Nelson Mandela, iconic representative of hope and peace, believed in the power of the sport to “change the world, to inspire, to unite people, to create hope where there was once despair.”
And when Nelson says something, it motivates people to believe it.
In 1998 I had the honor of attending a specially-convened convocation in Harvard Yard to award Mandela, then President of South Africa, an honorary degree. It was only the third special convocation in the history of Harvard, the others being for George Washington and for Winston Churchill.
I was on my first sabbatical, and spent part of the year at the Bunting Institute at Radcliffe College. The Institute’s director had two of the highly-prized tickets (these with assigned seating close to the front!) to this momentous occasion. Because of my South African roots, she offered one of them to me. The other went to another Bunting Fellow who had been involved in the South African Truth and Reconciliation Commission.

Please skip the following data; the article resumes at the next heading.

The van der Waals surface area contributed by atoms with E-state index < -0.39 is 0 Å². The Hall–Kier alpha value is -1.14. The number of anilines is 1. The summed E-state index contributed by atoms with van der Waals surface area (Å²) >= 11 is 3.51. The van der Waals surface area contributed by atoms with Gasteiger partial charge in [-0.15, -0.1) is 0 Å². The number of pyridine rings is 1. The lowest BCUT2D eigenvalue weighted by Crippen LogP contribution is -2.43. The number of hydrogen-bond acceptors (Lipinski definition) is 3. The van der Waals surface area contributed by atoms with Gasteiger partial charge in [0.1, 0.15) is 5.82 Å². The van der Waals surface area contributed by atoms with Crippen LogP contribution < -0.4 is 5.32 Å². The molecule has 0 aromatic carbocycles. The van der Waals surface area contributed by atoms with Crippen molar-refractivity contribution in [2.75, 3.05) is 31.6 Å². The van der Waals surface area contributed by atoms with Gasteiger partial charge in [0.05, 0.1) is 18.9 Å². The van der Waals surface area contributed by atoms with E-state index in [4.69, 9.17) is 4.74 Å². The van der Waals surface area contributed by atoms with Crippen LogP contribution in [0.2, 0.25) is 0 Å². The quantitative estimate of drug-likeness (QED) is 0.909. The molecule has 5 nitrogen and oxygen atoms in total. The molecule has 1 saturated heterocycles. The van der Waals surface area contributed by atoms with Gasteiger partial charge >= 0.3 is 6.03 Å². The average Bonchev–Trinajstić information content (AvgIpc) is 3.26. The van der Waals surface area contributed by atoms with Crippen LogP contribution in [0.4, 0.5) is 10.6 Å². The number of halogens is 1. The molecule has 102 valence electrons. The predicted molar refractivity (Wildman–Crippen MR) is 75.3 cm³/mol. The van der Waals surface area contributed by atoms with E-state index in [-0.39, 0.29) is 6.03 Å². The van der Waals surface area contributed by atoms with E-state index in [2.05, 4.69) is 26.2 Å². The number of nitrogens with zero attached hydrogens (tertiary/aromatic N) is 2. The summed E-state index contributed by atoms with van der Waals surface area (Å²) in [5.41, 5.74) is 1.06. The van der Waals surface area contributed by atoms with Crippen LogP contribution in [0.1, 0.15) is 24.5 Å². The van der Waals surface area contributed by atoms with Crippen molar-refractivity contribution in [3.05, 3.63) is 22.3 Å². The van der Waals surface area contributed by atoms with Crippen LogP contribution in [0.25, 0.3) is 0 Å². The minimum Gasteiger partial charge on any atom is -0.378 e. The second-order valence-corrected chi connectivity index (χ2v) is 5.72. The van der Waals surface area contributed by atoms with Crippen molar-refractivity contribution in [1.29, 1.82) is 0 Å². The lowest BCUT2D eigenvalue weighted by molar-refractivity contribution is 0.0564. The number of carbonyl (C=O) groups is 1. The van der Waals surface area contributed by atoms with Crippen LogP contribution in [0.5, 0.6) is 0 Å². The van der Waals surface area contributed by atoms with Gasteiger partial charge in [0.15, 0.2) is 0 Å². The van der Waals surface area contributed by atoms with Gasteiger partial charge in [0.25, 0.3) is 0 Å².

This is all by way of saying that Nelson Mandela was an extraordinary man and a compelling speaker. Here is the text of his Harvard speech, in which he so humbly accepts his honorary degree, saying:
I know that through this award you are not recognizing any individual achievement, but are rather paying tribute to the struggles and achievements of the South African people as a whole. I humbly accept the award in that spirit, while at the same time wishing you to know that we are not unaware of the great compliment you pay us by conferring this degree at a specially convened convocation.
It was the only time in my life that I have actually felt proud of my South African heritage. And when Mandela spoke, it really did feel (to me and each of the other 25,000 people in the Yard, no doubt) as if we were just sitting in his living room while he told stories over a cup of tea and a plate of rusks and biscuits.
But back to sport. Though the music makes this Youtube video a bit over the top, it captures an inspiring message about the power of sport, delivered by a great human being.
Kind of makes you want to go out and play, doesn’t it?
And for those who are curious, the Harvard speech (which starts of with some wonderful stories and good humor):